Drivers entering Yakima can’t miss the sign: “Yakima, the Palm Springs of Washington.” A good choice for another welcoming sign might be “Hop City, USA.”
The Washington Hop Commission, the Hop Growers of America and the American Hop Museum are all in Yakima or nearby towns. (However, the Washington Beer Commission is in Kirkland.)
|Searching for hop leaves, stems and seeds|
“Hops with high amounts of bitter acid are worth more,” said Mike Firman, program manager for WSDA's Chemical & Hop Laboratory. “And hops with high amounts of leaf and stem and seed are worth less. The market and the contract between growers and dealers determines by how much.”
WSDA’s lab hopping during hop season
With the growing popularity of craft brews, American pale ales and IPAs, WSDA is busier than ever supporting Washington’s hop industry.
The agency’s hops team—consisting of several permanent lab staff and up to 35 seasonal workers—sample, inspect, grade and certify hops with the growers paying a fee for the service. Even some growers from Oregon and Idaho truck part of their harvest to WSDA’s lab for inspection.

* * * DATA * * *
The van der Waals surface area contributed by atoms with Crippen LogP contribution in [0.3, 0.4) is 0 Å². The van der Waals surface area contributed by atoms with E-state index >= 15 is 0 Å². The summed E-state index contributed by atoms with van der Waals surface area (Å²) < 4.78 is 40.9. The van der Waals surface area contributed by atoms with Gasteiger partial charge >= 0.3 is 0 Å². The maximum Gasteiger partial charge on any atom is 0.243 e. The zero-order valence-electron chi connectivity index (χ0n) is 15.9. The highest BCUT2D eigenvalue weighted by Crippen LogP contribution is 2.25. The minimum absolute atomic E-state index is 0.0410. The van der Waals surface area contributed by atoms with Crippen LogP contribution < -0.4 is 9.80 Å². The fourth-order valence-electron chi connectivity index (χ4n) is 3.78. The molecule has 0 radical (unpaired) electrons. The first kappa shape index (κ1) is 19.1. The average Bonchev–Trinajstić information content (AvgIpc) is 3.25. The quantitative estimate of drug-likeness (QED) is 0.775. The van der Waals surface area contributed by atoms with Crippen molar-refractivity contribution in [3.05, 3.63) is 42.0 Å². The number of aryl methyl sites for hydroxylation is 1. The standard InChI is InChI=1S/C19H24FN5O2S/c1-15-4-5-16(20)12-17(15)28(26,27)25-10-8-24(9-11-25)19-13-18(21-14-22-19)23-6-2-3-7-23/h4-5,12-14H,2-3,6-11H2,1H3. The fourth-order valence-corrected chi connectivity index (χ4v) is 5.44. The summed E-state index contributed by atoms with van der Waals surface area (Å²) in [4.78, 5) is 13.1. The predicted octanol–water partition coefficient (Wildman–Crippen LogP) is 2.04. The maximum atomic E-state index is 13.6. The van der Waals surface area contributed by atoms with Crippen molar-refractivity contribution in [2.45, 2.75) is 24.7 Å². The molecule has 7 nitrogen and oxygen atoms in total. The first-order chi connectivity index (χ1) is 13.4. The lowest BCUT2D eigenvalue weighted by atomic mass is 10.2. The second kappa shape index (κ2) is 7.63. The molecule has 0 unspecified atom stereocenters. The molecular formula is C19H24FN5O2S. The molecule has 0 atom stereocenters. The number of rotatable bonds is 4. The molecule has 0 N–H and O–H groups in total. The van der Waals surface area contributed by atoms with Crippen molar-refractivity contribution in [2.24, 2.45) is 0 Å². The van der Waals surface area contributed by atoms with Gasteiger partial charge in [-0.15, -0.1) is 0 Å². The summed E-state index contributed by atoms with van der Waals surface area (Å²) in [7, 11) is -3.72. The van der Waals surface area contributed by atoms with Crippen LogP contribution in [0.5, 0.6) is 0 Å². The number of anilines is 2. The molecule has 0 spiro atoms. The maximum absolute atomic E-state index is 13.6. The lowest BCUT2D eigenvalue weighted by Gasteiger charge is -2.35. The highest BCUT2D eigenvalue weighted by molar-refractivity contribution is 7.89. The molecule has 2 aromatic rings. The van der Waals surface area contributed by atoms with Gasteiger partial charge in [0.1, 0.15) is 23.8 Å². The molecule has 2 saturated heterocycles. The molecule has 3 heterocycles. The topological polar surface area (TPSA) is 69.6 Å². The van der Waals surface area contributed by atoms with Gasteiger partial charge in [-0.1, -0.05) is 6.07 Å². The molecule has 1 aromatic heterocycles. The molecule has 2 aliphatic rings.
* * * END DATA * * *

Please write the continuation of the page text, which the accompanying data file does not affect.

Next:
|Hop harvest ends in October|
“During harvest, we work seven days a week,” Chris noted. “We realize how important our work is for providing unbiased, neutral hop inspections.”
After putting the hops through a screen to remove fine debris, inspectors pick through to remove leaves and stems and look for unwanted seeds. Some customers also pay for the lab to determine the hops’ brewing value, the concentration of bitter acids in the hops.
|Chris Wiseman, Chemical and Hop Lab|
On peak days, more than 100 lots are collected and sampled.
Chris said the peak was 140 lots in a single day, stretching staff capabilities to the max. Core samples from 350,000 bales this season have been analyzed for leaf, stem and seed content, surpassing last year’s 308,000 bales. Some 2,800 commodity inspection certificates were issued.
Hop workers get media spotlight
The Yakima Herald-Republic recently captured in words and photos the enormous effort it takes WSDA staff to support growers, dealers and brewers. So the next time you see a micro-beer in the store or on tap, or enjoy a cold brew, remember that it’s likely the hops in that product were grown in Washington and inspected by WSDA.